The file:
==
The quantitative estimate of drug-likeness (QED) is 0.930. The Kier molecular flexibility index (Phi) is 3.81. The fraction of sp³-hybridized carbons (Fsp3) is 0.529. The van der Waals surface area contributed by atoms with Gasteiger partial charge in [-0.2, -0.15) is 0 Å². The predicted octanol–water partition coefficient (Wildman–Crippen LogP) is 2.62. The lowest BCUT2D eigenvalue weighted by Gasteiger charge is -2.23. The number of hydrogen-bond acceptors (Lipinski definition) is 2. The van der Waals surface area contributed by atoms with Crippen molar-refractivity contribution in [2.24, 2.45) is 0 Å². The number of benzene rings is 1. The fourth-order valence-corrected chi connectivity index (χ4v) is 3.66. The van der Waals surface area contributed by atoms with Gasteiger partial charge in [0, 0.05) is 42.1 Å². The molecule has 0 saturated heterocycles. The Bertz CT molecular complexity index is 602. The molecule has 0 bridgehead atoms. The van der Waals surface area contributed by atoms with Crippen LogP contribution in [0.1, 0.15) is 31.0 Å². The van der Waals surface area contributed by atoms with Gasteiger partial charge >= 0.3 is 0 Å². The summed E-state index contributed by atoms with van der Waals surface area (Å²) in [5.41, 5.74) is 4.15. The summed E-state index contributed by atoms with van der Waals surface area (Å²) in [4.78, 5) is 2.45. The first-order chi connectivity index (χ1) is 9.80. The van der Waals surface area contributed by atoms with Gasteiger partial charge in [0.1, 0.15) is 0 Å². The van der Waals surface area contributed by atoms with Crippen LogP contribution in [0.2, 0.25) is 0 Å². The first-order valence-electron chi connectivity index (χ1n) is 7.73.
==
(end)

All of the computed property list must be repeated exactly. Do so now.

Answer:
The quantitative estimate of drug-likeness (QED) is 0.930. The Kier molecular flexibility index (Phi) is 3.81. The fraction of sp³-hybridized carbons (Fsp3) is 0.529. The van der Waals surface area contributed by atoms with Gasteiger partial charge in [-0.2, -0.15) is 0 Å². The predicted octanol–water partition coefficient (Wildman–Crippen LogP) is 2.62. The lowest BCUT2D eigenvalue weighted by Gasteiger charge is -2.23. The number of hydrogen-bond acceptors (Lipinski definition) is 2. The van der Waals surface area contributed by atoms with Crippen molar-refractivity contribution in [2.24, 2.45) is 0 Å². The number of benzene rings is 1. The fourth-order valence-corrected chi connectivity index (χ4v) is 3.66. The van der Waals surface area contributed by atoms with Gasteiger partial charge in [0, 0.05) is 42.1 Å². The molecule has 0 saturated heterocycles. The Bertz CT molecular complexity index is 602. The molecule has 0 bridgehead atoms. The van der Waals surface area contributed by atoms with Crippen LogP contribution in [0.1, 0.15) is 31.0 Å². The van der Waals surface area contributed by atoms with Gasteiger partial charge >= 0.3 is 0 Å². The summed E-state index contributed by atoms with van der Waals surface area (Å²) in [5.41, 5.74) is 4.15. The summed E-state index contributed by atoms with van der Waals surface area (Å²) in [4.78, 5) is 2.45. The first-order chi connectivity index (χ1) is 9.80. The van der Waals surface area contributed by atoms with Gasteiger partial charge in [0.1, 0.15) is 0 Å². The van der Waals surface area contributed by atoms with Crippen LogP contribution in [0.2, 0.25) is 0 Å². The first-order valence-electron chi connectivity index (χ1n) is 7.73.